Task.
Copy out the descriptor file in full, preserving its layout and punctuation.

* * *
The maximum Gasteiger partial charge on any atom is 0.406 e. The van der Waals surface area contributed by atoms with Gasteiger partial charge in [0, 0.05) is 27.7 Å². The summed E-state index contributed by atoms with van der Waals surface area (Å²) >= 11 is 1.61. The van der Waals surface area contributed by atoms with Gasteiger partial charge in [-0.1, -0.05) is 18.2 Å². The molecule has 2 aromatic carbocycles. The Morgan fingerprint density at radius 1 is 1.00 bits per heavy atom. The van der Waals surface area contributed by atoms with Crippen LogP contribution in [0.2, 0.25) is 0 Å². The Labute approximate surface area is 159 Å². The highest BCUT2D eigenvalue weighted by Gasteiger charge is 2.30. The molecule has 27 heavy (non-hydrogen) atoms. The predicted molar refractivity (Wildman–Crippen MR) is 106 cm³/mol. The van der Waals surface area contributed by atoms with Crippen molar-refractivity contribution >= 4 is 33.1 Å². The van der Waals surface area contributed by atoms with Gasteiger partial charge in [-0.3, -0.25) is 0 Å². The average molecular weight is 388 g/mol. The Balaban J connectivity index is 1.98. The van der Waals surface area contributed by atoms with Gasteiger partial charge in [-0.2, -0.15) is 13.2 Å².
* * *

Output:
The maximum Gasteiger partial charge on any atom is 0.406 e. The van der Waals surface area contributed by atoms with Gasteiger partial charge in [0, 0.05) is 27.7 Å². The summed E-state index contributed by atoms with van der Waals surface area (Å²) >= 11 is 1.61. The van der Waals surface area contributed by atoms with Gasteiger partial charge in [-0.1, -0.05) is 18.2 Å². The molecule has 2 aromatic carbocycles. The Morgan fingerprint density at radius 1 is 1.00 bits per heavy atom. The van der Waals surface area contributed by atoms with Crippen LogP contribution in [0.2, 0.25) is 0 Å². The Labute approximate surface area is 159 Å². The highest BCUT2D eigenvalue weighted by Gasteiger charge is 2.30. The molecule has 27 heavy (non-hydrogen) atoms. The predicted molar refractivity (Wildman–Crippen MR) is 106 cm³/mol. The van der Waals surface area contributed by atoms with Crippen molar-refractivity contribution >= 4 is 33.1 Å². The van der Waals surface area contributed by atoms with Gasteiger partial charge in [-0.3, -0.25) is 0 Å². The average molecular weight is 388 g/mol. The Balaban J connectivity index is 1.98. The van der Waals surface area contributed by atoms with Gasteiger partial charge in [-0.2, -0.15) is 13.2 Å².